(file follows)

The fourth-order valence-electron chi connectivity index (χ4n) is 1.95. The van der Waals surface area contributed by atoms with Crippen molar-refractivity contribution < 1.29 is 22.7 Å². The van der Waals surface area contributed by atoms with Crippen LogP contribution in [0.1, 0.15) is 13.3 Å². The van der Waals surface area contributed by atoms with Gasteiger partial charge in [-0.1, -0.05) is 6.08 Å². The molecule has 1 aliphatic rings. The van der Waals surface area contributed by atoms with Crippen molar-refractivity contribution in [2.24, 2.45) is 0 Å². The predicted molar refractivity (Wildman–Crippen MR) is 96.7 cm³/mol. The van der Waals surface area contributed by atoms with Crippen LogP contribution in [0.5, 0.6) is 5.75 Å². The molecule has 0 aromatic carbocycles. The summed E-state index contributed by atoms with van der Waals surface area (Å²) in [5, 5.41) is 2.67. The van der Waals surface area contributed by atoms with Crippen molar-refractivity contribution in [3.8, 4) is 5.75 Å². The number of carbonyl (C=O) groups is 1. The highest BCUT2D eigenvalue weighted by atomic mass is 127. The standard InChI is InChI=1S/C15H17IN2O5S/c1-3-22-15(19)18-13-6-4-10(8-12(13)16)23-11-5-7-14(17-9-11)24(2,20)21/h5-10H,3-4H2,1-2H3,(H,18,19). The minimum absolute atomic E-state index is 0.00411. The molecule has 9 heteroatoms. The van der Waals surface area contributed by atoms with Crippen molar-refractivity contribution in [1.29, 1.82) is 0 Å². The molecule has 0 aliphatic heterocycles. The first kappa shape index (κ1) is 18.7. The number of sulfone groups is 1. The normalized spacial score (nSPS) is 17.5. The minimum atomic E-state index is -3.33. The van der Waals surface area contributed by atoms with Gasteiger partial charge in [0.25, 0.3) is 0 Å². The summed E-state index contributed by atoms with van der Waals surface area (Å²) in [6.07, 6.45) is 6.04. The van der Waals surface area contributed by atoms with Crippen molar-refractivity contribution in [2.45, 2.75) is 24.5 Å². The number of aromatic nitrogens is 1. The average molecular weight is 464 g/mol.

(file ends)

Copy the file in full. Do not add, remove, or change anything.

The fourth-order valence-electron chi connectivity index (χ4n) is 1.95. The van der Waals surface area contributed by atoms with Crippen molar-refractivity contribution < 1.29 is 22.7 Å². The van der Waals surface area contributed by atoms with Crippen LogP contribution in [0.1, 0.15) is 13.3 Å². The van der Waals surface area contributed by atoms with Gasteiger partial charge in [-0.1, -0.05) is 6.08 Å². The molecule has 1 aliphatic rings. The van der Waals surface area contributed by atoms with Crippen molar-refractivity contribution in [2.24, 2.45) is 0 Å². The predicted molar refractivity (Wildman–Crippen MR) is 96.7 cm³/mol. The van der Waals surface area contributed by atoms with Crippen LogP contribution in [0.5, 0.6) is 5.75 Å². The molecule has 0 aromatic carbocycles. The summed E-state index contributed by atoms with van der Waals surface area (Å²) in [5, 5.41) is 2.67. The van der Waals surface area contributed by atoms with Crippen molar-refractivity contribution in [3.8, 4) is 5.75 Å². The number of carbonyl (C=O) groups is 1. The highest BCUT2D eigenvalue weighted by atomic mass is 127. The standard InChI is InChI=1S/C15H17IN2O5S/c1-3-22-15(19)18-13-6-4-10(8-12(13)16)23-11-5-7-14(17-9-11)24(2,20)21/h5-10H,3-4H2,1-2H3,(H,18,19). The minimum absolute atomic E-state index is 0.00411. The molecule has 9 heteroatoms. The van der Waals surface area contributed by atoms with Crippen molar-refractivity contribution in [1.29, 1.82) is 0 Å². The molecule has 0 aliphatic heterocycles. The first kappa shape index (κ1) is 18.7. The number of sulfone groups is 1. The normalized spacial score (nSPS) is 17.5. The minimum atomic E-state index is -3.33. The van der Waals surface area contributed by atoms with Gasteiger partial charge in [0.25, 0.3) is 0 Å². The summed E-state index contributed by atoms with van der Waals surface area (Å²) in [6.07, 6.45) is 6.04. The van der Waals surface area contributed by atoms with Crippen molar-refractivity contribution in [2.45, 2.75) is 24.5 Å². The number of aromatic nitrogens is 1. The average molecular weight is 464 g/mol.